I had great hopes for a modern western drama about an 40+ widow (Gemma) finding love for a 2nd time with a 30+ hot cowboy (Cash) and his daughter (Macie) who he barely knows. Unfortunately, Cash immediately demands total sexual dominance from Gemma, an independent ranch owner who hired Cash as her foreman. When Gemma agrees without reservation to become a doormat, I wanted to scream and started to loose interest. Of course, Cash isn't quite so open-minded about sexual freedom when his 22 year old daughter Macie starts dating a part-time ranch hand/artist. I enjoyed listening as Cash learns to build a relationship with his grown daughter, Gemma becomes friendly with Macie, Cash learns to work with the guy dating Macie and Macie becomes more confident. There were some fun sex scenes but too many involved domination, hitting, and bondage of women. I can't help thinking: if getting tied up & beaten was that much fun, the men would be wanting the treatment, not dishing it out.
There must be at least 1 previous book involving the main character Sharon, a 30+ single mother and lawyer. I was confused & frustrated as if I'd missed the first half of a movie - there should have been a warning that Capital Scandal was part of a series.
Many things didn't make sense. Example, Sharon had a daughter (before law school) with a now-famous actor, but doesn't get child support. Sharon's personality, which had great potential, was never developed. While the plot was unique, it was too unbelievable in places.
I really enjoyed Deadly Gamble, my first book by Linda Lael Miller. Mojo (28) was a sarcastic, amusing and endearing woman who decides to become a detective; Tucker was a hunky cop who managed to be both sexy and good-hearted.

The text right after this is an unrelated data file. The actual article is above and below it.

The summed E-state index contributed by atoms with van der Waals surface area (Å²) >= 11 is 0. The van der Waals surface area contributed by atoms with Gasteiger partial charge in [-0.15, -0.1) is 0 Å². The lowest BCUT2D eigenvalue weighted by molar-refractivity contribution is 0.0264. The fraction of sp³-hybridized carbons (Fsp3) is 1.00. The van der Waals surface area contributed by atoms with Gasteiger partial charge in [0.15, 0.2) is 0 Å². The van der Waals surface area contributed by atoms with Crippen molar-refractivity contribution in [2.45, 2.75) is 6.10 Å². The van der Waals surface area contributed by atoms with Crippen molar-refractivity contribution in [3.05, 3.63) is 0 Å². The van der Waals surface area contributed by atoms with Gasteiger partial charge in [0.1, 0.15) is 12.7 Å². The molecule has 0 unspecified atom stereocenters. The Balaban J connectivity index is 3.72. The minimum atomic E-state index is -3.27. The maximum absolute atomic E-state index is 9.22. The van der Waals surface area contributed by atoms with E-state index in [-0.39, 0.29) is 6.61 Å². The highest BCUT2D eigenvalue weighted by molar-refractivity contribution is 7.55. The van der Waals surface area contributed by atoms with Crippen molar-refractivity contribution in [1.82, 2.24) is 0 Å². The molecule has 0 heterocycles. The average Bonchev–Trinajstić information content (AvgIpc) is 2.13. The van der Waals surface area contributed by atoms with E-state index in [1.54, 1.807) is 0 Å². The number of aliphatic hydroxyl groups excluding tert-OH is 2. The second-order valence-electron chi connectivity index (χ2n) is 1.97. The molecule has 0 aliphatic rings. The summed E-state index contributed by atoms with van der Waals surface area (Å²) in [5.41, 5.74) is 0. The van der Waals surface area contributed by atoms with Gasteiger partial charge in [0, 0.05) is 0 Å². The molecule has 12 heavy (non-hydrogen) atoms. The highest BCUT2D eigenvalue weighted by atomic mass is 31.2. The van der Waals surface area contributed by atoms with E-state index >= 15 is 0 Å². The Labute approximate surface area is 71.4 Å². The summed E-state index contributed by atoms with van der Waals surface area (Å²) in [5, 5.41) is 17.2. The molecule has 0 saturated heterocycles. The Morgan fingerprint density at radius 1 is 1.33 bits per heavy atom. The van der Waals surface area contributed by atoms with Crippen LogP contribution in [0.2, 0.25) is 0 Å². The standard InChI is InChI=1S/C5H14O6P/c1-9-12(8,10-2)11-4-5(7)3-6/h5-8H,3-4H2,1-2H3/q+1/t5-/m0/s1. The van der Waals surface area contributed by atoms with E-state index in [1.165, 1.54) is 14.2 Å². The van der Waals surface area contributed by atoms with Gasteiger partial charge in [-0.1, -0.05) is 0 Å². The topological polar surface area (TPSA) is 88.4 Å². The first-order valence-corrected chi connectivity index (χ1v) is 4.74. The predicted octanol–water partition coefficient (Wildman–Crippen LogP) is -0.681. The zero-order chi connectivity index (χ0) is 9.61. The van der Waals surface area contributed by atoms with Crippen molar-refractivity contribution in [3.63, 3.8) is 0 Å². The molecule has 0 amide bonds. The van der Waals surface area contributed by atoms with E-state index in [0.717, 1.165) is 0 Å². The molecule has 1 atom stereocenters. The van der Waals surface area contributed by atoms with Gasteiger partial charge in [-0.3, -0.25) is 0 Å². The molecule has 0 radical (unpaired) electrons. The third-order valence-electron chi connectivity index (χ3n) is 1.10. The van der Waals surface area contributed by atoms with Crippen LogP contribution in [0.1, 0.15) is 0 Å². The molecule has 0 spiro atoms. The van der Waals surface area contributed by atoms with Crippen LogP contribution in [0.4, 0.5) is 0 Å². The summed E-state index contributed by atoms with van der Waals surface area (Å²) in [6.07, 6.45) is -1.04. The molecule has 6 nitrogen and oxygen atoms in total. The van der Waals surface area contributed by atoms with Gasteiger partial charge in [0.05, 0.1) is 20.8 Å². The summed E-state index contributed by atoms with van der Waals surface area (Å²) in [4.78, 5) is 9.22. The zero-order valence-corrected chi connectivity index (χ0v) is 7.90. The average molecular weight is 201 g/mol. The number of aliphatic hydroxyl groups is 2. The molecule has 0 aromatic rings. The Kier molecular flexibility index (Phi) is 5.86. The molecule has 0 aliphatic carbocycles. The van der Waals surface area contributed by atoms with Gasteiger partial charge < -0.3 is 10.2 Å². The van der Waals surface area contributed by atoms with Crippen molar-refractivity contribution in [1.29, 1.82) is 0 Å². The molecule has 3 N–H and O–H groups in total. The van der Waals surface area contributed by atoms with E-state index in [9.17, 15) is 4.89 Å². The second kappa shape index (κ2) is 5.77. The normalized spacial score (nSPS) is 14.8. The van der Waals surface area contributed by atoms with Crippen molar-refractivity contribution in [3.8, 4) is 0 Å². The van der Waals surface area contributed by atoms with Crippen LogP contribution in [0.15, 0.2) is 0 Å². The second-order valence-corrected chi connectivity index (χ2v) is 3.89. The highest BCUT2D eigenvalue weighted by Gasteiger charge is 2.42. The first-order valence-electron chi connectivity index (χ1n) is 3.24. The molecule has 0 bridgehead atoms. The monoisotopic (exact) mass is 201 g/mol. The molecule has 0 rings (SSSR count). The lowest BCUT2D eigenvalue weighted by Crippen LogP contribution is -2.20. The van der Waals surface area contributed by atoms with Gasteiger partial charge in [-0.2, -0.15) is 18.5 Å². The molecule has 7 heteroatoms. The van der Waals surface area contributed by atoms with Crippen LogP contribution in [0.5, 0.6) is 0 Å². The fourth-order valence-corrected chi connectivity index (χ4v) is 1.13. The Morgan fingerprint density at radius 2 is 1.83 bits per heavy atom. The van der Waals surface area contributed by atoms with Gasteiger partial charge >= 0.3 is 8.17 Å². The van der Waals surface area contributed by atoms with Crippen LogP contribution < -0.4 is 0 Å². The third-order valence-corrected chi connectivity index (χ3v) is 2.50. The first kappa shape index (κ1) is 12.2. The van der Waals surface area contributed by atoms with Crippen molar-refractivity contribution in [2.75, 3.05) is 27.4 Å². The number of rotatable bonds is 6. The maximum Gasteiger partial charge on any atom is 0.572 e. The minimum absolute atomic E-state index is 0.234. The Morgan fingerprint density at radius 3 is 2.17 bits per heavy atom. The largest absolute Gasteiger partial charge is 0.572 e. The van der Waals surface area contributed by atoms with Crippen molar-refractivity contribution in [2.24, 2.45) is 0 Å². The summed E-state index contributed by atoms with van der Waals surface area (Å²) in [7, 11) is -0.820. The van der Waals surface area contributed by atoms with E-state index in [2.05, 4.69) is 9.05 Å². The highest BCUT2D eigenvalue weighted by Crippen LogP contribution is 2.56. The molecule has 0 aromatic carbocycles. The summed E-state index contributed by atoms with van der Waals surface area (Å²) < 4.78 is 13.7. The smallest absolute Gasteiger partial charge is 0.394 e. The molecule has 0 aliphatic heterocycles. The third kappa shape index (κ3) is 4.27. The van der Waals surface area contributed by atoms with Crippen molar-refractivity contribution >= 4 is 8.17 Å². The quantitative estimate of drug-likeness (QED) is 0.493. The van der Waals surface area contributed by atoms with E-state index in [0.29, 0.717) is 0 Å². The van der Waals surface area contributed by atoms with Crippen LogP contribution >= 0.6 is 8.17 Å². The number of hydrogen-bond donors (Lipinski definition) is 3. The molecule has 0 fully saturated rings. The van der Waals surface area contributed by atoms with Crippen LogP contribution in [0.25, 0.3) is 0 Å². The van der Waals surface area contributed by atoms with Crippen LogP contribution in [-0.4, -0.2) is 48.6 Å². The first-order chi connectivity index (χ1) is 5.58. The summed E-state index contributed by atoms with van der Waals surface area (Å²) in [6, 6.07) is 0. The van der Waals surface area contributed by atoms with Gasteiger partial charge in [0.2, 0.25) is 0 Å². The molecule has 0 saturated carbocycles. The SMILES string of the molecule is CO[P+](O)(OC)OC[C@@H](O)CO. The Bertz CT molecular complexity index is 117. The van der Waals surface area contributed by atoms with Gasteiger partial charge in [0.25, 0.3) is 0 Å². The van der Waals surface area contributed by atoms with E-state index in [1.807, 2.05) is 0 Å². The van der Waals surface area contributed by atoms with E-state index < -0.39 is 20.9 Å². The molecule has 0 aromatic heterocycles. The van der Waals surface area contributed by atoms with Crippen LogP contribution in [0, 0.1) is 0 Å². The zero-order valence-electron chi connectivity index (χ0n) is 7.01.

I was leery when Mojo starts seeing dead people, but her "gift" was portrayed in a way that made it blend with the mystery, not overwhelm it. Mojo's friends, family and pets kept the story moving fast with lots of laughs.
When I started listening to Delicious last summer, I really liked the character of Alyssa - smart, spunky and strong . I got sidetracked by another series and just now rediscovered this book in my library.
Well, the 2nd time around, I found Alyssa (club owner) even more engrossing and Tyler (her bouncer) to be a total sweetheart. However, Luc left me cold. In book 2 of this series, Luc tried to use his cousin Deke and Kimber to create the family he couldn't have by himself. So not my idea of a romantic hero.
In Delicious, Luc to ready to marry a woman he doesn't love because he wants kids and his wife to be a stay-at-home mother. What a sexist! I notice he doesn't offer to give up HIS career to change diapers and drive carpool. Luc assumes that Alyssa can't be sexy, independent and a loving mother.
Sadly, it took the entire book for Luc to get his head out of his ass and quit judging Alyssa for her former occupation (stripper). Ironically, Luc & Alyssa first met when she was the entertainment at bachelor party where Luc was partying. So it was okay for Luc to watch a stripper, but something wrong with a woman who is a stripper - what a double standard!
While Shayla Black is an incredibly gift writer, I would like to see her create more enlightened male characters and less cavemen. I'll bet there are women like me who think secure, mature, and caring man are much sexier than dominating jerks.
In the first chapter, when Delaney agrees to perform a live sex show for her husband Eric with his best friend Tyler, I was incredulous. Just because Eric (cop) was wounded & temporarily in a wheelchair, supposedly Delaney & Tyler were willing to do anything to help pull him out of his depression. As if watching another man have sex with your wife would make a man feel better - just too stupid for words.
Afterwards Delaney asked Tyler to leave because Eric was suddenly jealous and she wanted to sooth his wounded ego. Despite knowing that the condom broke, Tyler left the state and never contacted her again. Since Tyler, a former police detective, had become a private investigator, how hard would it been to find out that Delaney was pregnant with his baby?